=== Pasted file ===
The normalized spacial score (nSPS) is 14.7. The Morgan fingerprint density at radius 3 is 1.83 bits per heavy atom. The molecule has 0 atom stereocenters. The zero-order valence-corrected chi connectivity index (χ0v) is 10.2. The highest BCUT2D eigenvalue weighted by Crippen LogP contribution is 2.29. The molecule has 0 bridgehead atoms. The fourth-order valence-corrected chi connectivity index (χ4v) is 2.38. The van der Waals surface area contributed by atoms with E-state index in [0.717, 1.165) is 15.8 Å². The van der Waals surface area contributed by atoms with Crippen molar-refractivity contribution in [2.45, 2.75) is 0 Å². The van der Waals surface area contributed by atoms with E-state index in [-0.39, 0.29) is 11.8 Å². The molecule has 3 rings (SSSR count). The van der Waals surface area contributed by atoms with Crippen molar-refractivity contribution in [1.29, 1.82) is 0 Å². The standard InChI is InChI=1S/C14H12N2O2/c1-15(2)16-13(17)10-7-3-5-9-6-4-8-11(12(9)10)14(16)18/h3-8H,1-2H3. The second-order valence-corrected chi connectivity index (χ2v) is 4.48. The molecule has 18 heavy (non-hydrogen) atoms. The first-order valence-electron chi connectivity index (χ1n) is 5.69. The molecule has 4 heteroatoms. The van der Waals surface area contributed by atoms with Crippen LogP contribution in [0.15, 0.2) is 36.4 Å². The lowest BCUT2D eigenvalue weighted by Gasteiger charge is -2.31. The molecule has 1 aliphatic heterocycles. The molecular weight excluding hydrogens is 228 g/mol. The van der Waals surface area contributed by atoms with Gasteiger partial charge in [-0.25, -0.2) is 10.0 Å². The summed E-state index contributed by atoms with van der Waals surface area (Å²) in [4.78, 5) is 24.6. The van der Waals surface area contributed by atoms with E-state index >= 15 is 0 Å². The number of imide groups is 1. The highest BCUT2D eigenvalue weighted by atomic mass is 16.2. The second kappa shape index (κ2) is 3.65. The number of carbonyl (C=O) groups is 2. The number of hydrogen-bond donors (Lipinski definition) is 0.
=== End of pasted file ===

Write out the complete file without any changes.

The normalized spacial score (nSPS) is 14.7. The Morgan fingerprint density at radius 3 is 1.83 bits per heavy atom. The molecule has 0 atom stereocenters. The zero-order valence-corrected chi connectivity index (χ0v) is 10.2. The highest BCUT2D eigenvalue weighted by Crippen LogP contribution is 2.29. The molecule has 0 bridgehead atoms. The fourth-order valence-corrected chi connectivity index (χ4v) is 2.38. The van der Waals surface area contributed by atoms with E-state index in [0.717, 1.165) is 15.8 Å². The van der Waals surface area contributed by atoms with Crippen molar-refractivity contribution in [2.45, 2.75) is 0 Å². The van der Waals surface area contributed by atoms with E-state index in [-0.39, 0.29) is 11.8 Å². The molecule has 3 rings (SSSR count). The van der Waals surface area contributed by atoms with Crippen molar-refractivity contribution in [1.29, 1.82) is 0 Å². The standard InChI is InChI=1S/C14H12N2O2/c1-15(2)16-13(17)10-7-3-5-9-6-4-8-11(12(9)10)14(16)18/h3-8H,1-2H3. The second-order valence-corrected chi connectivity index (χ2v) is 4.48. The molecule has 18 heavy (non-hydrogen) atoms. The first-order valence-electron chi connectivity index (χ1n) is 5.69. The molecule has 4 heteroatoms. The van der Waals surface area contributed by atoms with Crippen LogP contribution in [0.15, 0.2) is 36.4 Å². The lowest BCUT2D eigenvalue weighted by Gasteiger charge is -2.31. The molecule has 1 aliphatic heterocycles. The molecular weight excluding hydrogens is 228 g/mol. The van der Waals surface area contributed by atoms with Gasteiger partial charge in [-0.25, -0.2) is 10.0 Å². The summed E-state index contributed by atoms with van der Waals surface area (Å²) in [4.78, 5) is 24.6. The van der Waals surface area contributed by atoms with E-state index >= 15 is 0 Å². The number of imide groups is 1. The highest BCUT2D eigenvalue weighted by atomic mass is 16.2. The second kappa shape index (κ2) is 3.65. The number of carbonyl (C=O) groups is 2. The number of hydrogen-bond donors (Lipinski definition) is 0.